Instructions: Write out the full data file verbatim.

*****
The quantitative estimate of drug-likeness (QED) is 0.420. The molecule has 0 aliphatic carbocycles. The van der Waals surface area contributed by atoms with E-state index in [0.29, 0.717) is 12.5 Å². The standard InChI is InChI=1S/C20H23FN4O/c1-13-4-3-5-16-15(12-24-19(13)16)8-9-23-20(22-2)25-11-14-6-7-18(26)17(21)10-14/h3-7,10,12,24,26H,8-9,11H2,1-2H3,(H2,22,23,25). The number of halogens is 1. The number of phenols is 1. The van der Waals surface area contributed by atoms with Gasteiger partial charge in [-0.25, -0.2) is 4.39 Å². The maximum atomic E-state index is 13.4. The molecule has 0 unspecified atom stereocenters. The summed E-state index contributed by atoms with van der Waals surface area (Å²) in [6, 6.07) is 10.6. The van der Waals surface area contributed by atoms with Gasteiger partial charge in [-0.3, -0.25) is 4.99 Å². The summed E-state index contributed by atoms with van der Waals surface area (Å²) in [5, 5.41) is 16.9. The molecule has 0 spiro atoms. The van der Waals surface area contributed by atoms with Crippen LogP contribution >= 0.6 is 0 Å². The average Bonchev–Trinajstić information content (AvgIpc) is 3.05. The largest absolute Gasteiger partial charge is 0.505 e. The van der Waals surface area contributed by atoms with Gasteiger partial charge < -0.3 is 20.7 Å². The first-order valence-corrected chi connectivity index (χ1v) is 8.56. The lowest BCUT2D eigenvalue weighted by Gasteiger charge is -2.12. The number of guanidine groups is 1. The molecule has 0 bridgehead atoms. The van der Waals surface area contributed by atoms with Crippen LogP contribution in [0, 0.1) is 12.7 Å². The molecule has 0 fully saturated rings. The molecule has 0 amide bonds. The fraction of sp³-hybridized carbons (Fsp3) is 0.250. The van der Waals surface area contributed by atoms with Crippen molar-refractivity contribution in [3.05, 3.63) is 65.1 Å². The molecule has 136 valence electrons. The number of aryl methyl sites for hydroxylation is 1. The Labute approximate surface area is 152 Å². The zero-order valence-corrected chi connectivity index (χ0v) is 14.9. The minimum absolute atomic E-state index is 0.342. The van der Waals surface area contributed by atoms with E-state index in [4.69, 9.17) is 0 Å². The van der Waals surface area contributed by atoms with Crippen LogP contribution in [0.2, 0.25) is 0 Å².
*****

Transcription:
The quantitative estimate of drug-likeness (QED) is 0.420. The molecule has 0 aliphatic carbocycles. The van der Waals surface area contributed by atoms with E-state index in [0.29, 0.717) is 12.5 Å². The standard InChI is InChI=1S/C20H23FN4O/c1-13-4-3-5-16-15(12-24-19(13)16)8-9-23-20(22-2)25-11-14-6-7-18(26)17(21)10-14/h3-7,10,12,24,26H,8-9,11H2,1-2H3,(H2,22,23,25). The number of halogens is 1. The number of phenols is 1. The van der Waals surface area contributed by atoms with Gasteiger partial charge in [-0.25, -0.2) is 4.39 Å². The maximum atomic E-state index is 13.4. The molecule has 0 unspecified atom stereocenters. The summed E-state index contributed by atoms with van der Waals surface area (Å²) in [6, 6.07) is 10.6. The van der Waals surface area contributed by atoms with Gasteiger partial charge in [-0.3, -0.25) is 4.99 Å². The summed E-state index contributed by atoms with van der Waals surface area (Å²) in [5, 5.41) is 16.9. The molecule has 0 spiro atoms. The van der Waals surface area contributed by atoms with Crippen LogP contribution >= 0.6 is 0 Å². The average Bonchev–Trinajstić information content (AvgIpc) is 3.05. The largest absolute Gasteiger partial charge is 0.505 e. The van der Waals surface area contributed by atoms with Gasteiger partial charge < -0.3 is 20.7 Å². The first-order valence-corrected chi connectivity index (χ1v) is 8.56. The lowest BCUT2D eigenvalue weighted by Gasteiger charge is -2.12. The number of guanidine groups is 1. The molecule has 0 bridgehead atoms. The van der Waals surface area contributed by atoms with Crippen LogP contribution in [0, 0.1) is 12.7 Å². The molecule has 0 fully saturated rings. The molecule has 0 amide bonds. The fraction of sp³-hybridized carbons (Fsp3) is 0.250. The van der Waals surface area contributed by atoms with Crippen molar-refractivity contribution in [3.05, 3.63) is 65.1 Å². The molecule has 136 valence electrons. The number of aryl methyl sites for hydroxylation is 1. The Labute approximate surface area is 152 Å². The zero-order valence-corrected chi connectivity index (χ0v) is 14.9. The minimum absolute atomic E-state index is 0.342. The van der Waals surface area contributed by atoms with E-state index in [4.69, 9.17) is 0 Å². The van der Waals surface area contributed by atoms with Crippen LogP contribution in [0.2, 0.25) is 0 Å².